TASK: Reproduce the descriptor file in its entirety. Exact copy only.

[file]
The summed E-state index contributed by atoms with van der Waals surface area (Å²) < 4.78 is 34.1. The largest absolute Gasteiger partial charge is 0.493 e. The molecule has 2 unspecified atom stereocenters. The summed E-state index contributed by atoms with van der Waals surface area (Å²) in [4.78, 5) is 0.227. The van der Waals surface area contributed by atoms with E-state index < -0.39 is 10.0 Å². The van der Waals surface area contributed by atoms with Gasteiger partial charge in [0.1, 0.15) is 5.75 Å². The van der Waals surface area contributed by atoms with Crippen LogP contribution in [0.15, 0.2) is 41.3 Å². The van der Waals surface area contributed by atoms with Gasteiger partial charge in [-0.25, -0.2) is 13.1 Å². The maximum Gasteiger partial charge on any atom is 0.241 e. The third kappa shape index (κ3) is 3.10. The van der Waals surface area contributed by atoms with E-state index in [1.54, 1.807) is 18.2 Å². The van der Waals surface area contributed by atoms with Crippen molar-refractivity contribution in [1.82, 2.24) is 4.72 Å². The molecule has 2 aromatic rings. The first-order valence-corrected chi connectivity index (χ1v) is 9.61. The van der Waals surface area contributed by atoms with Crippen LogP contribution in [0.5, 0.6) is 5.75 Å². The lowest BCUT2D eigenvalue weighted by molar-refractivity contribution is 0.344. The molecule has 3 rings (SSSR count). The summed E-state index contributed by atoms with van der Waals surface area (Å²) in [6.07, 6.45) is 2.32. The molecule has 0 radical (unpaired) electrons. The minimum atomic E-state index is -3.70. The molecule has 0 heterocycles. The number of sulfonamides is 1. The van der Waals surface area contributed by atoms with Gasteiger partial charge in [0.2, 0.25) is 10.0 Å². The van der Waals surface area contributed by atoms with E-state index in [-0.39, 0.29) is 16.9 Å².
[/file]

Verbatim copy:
The summed E-state index contributed by atoms with van der Waals surface area (Å²) < 4.78 is 34.1. The largest absolute Gasteiger partial charge is 0.493 e. The molecule has 2 unspecified atom stereocenters. The summed E-state index contributed by atoms with van der Waals surface area (Å²) in [4.78, 5) is 0.227. The van der Waals surface area contributed by atoms with E-state index < -0.39 is 10.0 Å². The van der Waals surface area contributed by atoms with Gasteiger partial charge in [0.1, 0.15) is 5.75 Å². The van der Waals surface area contributed by atoms with Crippen LogP contribution in [0.15, 0.2) is 41.3 Å². The van der Waals surface area contributed by atoms with Gasteiger partial charge in [-0.25, -0.2) is 13.1 Å². The maximum Gasteiger partial charge on any atom is 0.241 e. The third kappa shape index (κ3) is 3.10. The van der Waals surface area contributed by atoms with E-state index in [1.54, 1.807) is 18.2 Å². The van der Waals surface area contributed by atoms with Crippen molar-refractivity contribution in [1.82, 2.24) is 4.72 Å². The molecule has 2 aromatic rings. The first-order valence-corrected chi connectivity index (χ1v) is 9.61. The van der Waals surface area contributed by atoms with Crippen LogP contribution in [0.5, 0.6) is 5.75 Å². The lowest BCUT2D eigenvalue weighted by molar-refractivity contribution is 0.344. The molecule has 3 rings (SSSR count). The summed E-state index contributed by atoms with van der Waals surface area (Å²) in [6.07, 6.45) is 2.32. The molecule has 0 radical (unpaired) electrons. The minimum atomic E-state index is -3.70. The molecule has 0 heterocycles. The number of sulfonamides is 1. The van der Waals surface area contributed by atoms with Gasteiger partial charge in [0.2, 0.25) is 10.0 Å². The van der Waals surface area contributed by atoms with E-state index in [-0.39, 0.29) is 16.9 Å².